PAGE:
Chapter 2 summary
Threats to public health security
Chapter 2 explores a range of threats to global public health security, as defined by IHR (2005), which result from human actions or causes, from human interaction with the environment, and from sudden chemical and radioactive events, including industrial accidents and natural phenomena. It begins by illustrating how inadequate investment in public health, resulting from a false sense of security in the absence of infectious disease outbreaks, has led to reduced vigilance and a relaxing of adherence to effective prevention programmes.
For example, following the widespread use of insecticides in large-scale, systematic control programmes, by the late 1960s most of the important vector-borne diseases were no longer considered major public health problems outside of sub-Saharan Africa. Control programmes then lapsed as resources dwindled. The result was that within the next 20 years, many important vector-borne diseases including African trypanosomiasis, dengue and dengue haemorrhagic fever, and malaria emerged in new areas or re-emerged in areas previously affected. Urbanization and increasing international trade and travel have contributed to rapid spread of dengue viruses and their vectors. Dengue caused an unprecedented pandemic in 1998, with 1.2 million cases reported to WHO from 56 countries. Since then, dengue epidemics have continued, affecting millions of people from Latin America to South-East Asia. Globally, the average annual number of cases reported to WHO has nearly doubled in each of the last four decades.
Inadequate surveillance results from a lack of commitment to build effective health systems capable of monitoring a country’s health status. The rapid global emergence and spread of HIV/AIDS in the 1970s illustrates this. The presence of this new health threat was not detected by what were invariably weak health systems in many developing countries. It only belatedly became a matter of international concern with the first cases in the United States. In addition to limited disease surveillance capacity and data, early efforts to control the AIDS epidemic were also hampered by a lack of solid data on sexual behaviour in African countries, the United States and other industrialized countries. Behavioural data were practically non-existent in the developing world. The understanding of HIV/AIDS in the context of sexuality, gender relations and migration in the developing world took years to develop and is still poorly understood.
Even with reliable operations in place, other influences on public health programmes can have lethal and costly repercussions. Such was the case in August 2003, when unsubstantiated claims originating in northern Nigeria that the oral poliomyelitis vaccine (OPV) was unsafe and could sterilize young children led to the suspension of polio immunization in two northern states and substantial reductions in polio immunization coverage in a number of others. The result was a large outbreak of polio across northern Nigeria and the reinfection of previously polio-free areas in the south of the country. This outbreak eventually paralysed thousands of children in Nigeria and spread from northern Nigeria to 19 polio-free countries.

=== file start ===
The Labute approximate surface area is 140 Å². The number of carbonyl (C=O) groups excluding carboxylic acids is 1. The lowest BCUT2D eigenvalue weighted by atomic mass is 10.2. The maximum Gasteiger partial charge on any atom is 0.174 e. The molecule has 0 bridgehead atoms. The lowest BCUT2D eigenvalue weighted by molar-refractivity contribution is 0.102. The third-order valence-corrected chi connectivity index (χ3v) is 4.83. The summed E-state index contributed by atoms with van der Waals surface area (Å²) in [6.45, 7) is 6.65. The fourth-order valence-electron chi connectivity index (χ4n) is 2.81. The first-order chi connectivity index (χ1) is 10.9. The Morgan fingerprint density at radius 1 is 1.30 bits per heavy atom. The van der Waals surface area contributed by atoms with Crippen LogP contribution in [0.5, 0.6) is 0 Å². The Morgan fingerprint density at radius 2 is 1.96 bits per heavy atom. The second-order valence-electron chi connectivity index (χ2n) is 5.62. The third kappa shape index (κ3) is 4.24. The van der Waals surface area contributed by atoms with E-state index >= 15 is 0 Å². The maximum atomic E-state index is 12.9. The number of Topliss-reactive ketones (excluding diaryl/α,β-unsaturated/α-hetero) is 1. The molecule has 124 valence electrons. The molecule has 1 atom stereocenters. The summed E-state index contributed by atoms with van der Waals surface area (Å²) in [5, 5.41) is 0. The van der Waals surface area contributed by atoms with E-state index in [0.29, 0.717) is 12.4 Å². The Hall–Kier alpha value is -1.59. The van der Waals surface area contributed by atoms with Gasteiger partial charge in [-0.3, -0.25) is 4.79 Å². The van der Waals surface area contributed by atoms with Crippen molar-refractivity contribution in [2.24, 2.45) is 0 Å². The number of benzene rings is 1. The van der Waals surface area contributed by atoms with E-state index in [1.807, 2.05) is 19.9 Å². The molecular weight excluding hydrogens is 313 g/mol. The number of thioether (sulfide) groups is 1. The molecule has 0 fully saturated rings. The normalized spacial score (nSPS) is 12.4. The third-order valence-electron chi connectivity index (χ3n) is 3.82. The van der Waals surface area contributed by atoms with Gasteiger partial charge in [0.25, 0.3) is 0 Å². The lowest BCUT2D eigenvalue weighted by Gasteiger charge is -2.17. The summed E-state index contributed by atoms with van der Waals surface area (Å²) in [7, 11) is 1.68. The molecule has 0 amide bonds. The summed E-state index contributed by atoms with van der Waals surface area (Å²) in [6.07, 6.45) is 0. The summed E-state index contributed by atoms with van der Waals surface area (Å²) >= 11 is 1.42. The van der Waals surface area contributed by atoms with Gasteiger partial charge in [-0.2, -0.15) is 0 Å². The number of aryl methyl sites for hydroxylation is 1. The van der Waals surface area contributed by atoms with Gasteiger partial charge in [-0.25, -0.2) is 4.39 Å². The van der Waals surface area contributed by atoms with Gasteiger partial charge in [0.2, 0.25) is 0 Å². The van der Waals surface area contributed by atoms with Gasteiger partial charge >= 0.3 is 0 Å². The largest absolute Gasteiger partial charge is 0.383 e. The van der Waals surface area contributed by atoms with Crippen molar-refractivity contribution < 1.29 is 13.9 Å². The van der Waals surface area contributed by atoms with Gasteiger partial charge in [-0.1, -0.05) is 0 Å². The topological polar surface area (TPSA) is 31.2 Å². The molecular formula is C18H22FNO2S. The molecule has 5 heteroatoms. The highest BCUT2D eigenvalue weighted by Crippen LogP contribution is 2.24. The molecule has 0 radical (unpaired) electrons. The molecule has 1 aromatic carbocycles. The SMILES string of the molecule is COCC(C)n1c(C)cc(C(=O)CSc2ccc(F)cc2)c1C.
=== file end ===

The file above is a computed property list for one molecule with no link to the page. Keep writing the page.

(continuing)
Chapter 2 also considers the public health consequences of conflicts, such as the outbreak of Marburg haemorrhagic fever against the background of the 1975-2002 civil war in Angola, and the cholera epidemic in the Democratic Republic of the Congo in the aftermath of the crisis in Rwanda in 1994. In July of that year, between 500 000 and 800 000 people crossed the border to seek refuge in the outskirts of the Congolese city of Goma. During the first month after their arrival, close to 50 000 refugees died in a widespread outbreak of combined cholera and shigella dysentery. The speed of transmission and the high rate of infection were related to the contamination with Vibrio cholerae of the only available source of water and the absence of proper housing and sanitation.
The problem of microbial adaptation, the use and misuse of antibiotics and zoonotic diseases, such as human bovine spongiform encephalopathy (BSE) and Nipah virus, is discussed. The history of Nipah virus emergence provides another example of a new human pathogen that originated from an animal source, initially caused zoonotic disease, and subsequently evolved to become a more efficient human pathogen. This trend calls for closer collaboration among sectors responsible for human health, veterinary health and wildlife.
Infectious diseases following extreme weather-related events and the acute public health impact of sudden chemical and radioactive events are also discussed. These now fall within the scope of IHR (2005) if they have the potential to cause harm on an international scale, including the deliberate use of biological and chemical agents, and industrial accidents. Among the examples of accidents given here is the Chernobyl nuclear accident in Ukraine in 1986, which dispersed radioactive materials into the atmosphere over a huge area of Europe. Put together, the examples in this chapter reveal the alarming variety of threats to global health security towards the end of the 20th century.